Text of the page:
dog with popcorn

Ditch the critics: How to direct your own movie experience

Reading Time: 2 minutes

dog with popcorn

Imagine knowing nothing about a movie you’re about to see.

By some miracle you’ve missed the billboards, the television, internet and radio ads, the critical reviews and the opinions of family and friends.

You’re about to have a Direct Experience — a rare thing in a world where communication is swift and millions know what critics think minutes after a movie’s release.

It’s risky seeing a film before it’s dissected and given its place on a five-star rating system (one star: appalling; five stars: sublime) and most of us prefer to hear what others think before committing our time, money and attention to an unknown story.

Thus, our impressions – consciously or unconsciously – are colored by the artistic sensibilities of others and we avoid a movie altogether (even if we’d thought of seeing it)  if enough people convince us it’s rubbish.  Conversely, we may be moved to see a movie if enough people convince us it’s worthy. This is not a bad thing as we’ve all, at one or time or another, been cajoled into sitting through something we’ve had no intention of seeing — and we’re glad we did.

How many movies, though, have we been drawn to but crossed off our list after encountering a bad review?

We justify this ruthlessness by telling ourselves we’ve saved money, but have we? Who knows what a movie might reveal if we take a risk, see it for ourselves and make up our own minds.

It’s also worth questioning our movie-going motives if we’re there because of gushing reviews.  We might (or might not) enjoy it, but how much of that enjoyment is ours and how much of it is herd-hypnosis?  How can we directly experience a movie when we’re full of externally-derived impressions before the opening scene?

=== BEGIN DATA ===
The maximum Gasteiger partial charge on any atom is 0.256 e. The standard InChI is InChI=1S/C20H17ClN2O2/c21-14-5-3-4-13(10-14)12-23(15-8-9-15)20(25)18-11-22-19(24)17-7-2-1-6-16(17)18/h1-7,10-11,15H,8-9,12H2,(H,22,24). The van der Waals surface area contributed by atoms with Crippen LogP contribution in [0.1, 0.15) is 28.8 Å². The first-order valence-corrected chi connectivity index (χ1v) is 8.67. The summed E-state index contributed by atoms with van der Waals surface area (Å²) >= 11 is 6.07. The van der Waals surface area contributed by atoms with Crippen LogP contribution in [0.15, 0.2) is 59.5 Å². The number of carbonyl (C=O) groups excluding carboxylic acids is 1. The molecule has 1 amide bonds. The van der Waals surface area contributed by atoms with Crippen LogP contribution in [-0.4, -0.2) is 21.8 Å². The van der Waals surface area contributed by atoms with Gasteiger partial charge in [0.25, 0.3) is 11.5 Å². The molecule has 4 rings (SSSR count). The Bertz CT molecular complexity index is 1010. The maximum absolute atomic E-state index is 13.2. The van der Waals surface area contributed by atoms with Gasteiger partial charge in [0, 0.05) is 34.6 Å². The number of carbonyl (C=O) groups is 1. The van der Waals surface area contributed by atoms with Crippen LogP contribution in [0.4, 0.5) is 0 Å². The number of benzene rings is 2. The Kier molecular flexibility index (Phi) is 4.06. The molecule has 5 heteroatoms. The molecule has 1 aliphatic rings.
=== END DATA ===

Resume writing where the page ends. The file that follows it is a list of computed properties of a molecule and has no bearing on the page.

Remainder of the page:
It’s difficult to follow our instincts these days, especially when every movie claims artistic supremacy and clamors for our patronage. We’ve responded by donning blinkers, turning down the volume and relying on others to choose for us. It’s easier that way.

Consider, then, how fresh and daring  it would be to experience a movie directly. If this appeals, you will need determination, speed and a bold, unflinching action plan such as the one outlined below:

  • Get organised: The minute a movie calls to you, avoid all speculation and opinion and swear a solemn oath to avoid reviews of any kind until you’ve seen it.
  •  Tell your family and friends you’re experimenting with Direct Experience and do not want to hear anything about your chosen movie until you’ve seen it. Be warned – people are rabid in their desire to inform you of their opinion.
  • Go directly to the cinema and buy your ticket.
  • Watch the movie.
  • Go home.
  • Keep your thoughts to yourself (unless someone is absolutely sure they want to hear about it from you).
  • In that case, show them this article.
Author: Claire Bell
Claire Bell is the health and wellbeing editor of Midlifexpress. She is the author of Stone Age Secrets for Mind and Body and Comma Magic. Print and ebooks available on Amazon.

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